He put his hand to his ear as if he were listening.

  “Yes, indiy, I will obey your wishes and let you speak next time you see Two Strike!”

  Now Omakayas and her cousins were laughing so hard they fell down in the snow.

  “Stop, stop!” they pleaded when their bellies started to hurt.

  Quill’s face darkened again. He sat down on a log and suddenly spoke in a voice full of self-pity.

  “So I, poor Quill, must hunt alone!”

  Quill pounded his chest with his fist and looked like he was about to cry.

  “Have you killed anything, my brother?”

  “No,” he sighed. “But I can snare whatever moves. I’ve gotten plenty of waaboozoog. Two Strike says that’s a poor game, not worthy of a great hunter like herself. Or my friend Animikiins!”

  Quill ground his teeth, jumped up ferociously, and glared into his sister’s face. “I’m going out there to shoot something really huge!”

  “Brother, you make me proud,” said Omakayas.

  Quill looked at her with sudden pleasure.

  “And you will have the hide, only you, my dear sister,” he said. Then a sudden thought pricked him. “Maybe you could share it with Amoosens.”

  He bounded off with a grimly excited look and Omakayas was left behind. Yet her heart was oddly soothed, and she was touched by her brother’s feelings, so like her own. As always, he had made her laugh. And he had taken the poison from her heart.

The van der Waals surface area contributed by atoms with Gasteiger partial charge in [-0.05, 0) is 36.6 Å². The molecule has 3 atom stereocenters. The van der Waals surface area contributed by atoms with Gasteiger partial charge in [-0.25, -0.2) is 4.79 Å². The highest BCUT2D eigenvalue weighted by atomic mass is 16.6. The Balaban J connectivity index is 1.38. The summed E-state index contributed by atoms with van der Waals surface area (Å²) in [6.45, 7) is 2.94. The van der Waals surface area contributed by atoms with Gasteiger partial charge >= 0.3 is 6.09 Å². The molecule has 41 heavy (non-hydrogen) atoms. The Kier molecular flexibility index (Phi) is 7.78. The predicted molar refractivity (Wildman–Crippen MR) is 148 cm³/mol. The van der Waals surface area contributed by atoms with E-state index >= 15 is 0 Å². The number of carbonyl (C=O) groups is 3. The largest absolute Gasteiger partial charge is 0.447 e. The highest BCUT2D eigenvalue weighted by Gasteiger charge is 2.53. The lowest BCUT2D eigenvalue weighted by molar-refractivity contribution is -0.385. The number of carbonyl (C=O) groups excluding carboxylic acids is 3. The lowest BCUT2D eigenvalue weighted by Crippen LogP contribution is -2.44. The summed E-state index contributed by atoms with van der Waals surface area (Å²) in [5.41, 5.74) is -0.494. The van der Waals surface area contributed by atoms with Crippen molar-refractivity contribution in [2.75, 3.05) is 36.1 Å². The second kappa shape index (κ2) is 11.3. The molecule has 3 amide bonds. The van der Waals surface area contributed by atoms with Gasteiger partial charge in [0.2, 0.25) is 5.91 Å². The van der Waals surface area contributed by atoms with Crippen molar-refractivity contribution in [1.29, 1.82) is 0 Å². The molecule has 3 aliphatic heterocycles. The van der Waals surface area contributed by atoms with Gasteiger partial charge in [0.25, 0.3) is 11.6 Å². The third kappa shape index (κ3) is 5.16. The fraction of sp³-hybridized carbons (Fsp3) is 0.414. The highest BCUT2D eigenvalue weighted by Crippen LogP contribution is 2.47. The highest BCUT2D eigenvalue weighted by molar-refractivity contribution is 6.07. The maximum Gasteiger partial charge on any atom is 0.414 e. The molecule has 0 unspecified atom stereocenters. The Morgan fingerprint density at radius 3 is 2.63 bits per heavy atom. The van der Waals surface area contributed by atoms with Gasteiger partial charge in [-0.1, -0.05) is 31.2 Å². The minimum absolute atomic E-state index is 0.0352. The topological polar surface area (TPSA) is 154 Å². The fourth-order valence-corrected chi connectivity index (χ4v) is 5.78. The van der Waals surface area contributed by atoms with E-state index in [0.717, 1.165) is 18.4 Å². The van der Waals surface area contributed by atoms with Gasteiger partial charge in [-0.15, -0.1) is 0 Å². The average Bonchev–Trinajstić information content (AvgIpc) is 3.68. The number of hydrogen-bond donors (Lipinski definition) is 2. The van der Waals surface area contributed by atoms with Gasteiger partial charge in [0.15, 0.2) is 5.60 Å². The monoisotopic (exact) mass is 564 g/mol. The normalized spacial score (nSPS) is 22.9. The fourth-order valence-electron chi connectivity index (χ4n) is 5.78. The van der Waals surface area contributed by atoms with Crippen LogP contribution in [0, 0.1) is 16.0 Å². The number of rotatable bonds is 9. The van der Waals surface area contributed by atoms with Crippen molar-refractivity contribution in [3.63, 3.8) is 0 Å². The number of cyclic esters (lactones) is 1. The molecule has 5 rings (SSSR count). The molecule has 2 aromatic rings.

THE GREAT HUNTER

  They could hear Two Strike calling with excitement as she and Animikiins returned that dusk, and the girls ran out to the ice to see that the young hunters bore between them the long, dark, heavy forms of beavers, amikwag. Either their traplines had yielded the animals, or they had broken into their lodges and captured them. Animikiins was quiet as they entered the camp. He merely smiled at the girls and disappeared. But as soon as he was gone, Two Strike threw the animals at the feet of her cousins and ordered them in a loud voice to prepare the meat.

  The girls ignored Two Strike and refused to touch the fur until Auntie Muskrat had admired and praised each amik. Then, with happy eagerness, she invited the other women to join her in preparing the meat for a feast and the valuable furs to sell to a trader. But Two Strike wasn’t satisfied with that.

  “Don’t forget to save every bone,” she cried in a gruff voice full of scorn, looking over Twilight’s shoulder. “The amik spirit regards me very highly, and wouldn’t like it if his bones were not properly respected.

  “And you, Omakayas,” Two Strike continued, “Little Frog girl, bring me a nice, hot cup of tea!”

  Two Strike hadn’t noticed Yellow Kettle or Nokomis, who both came around the corner of the lodge at that instant. They had heard Two Strike’s imperious command.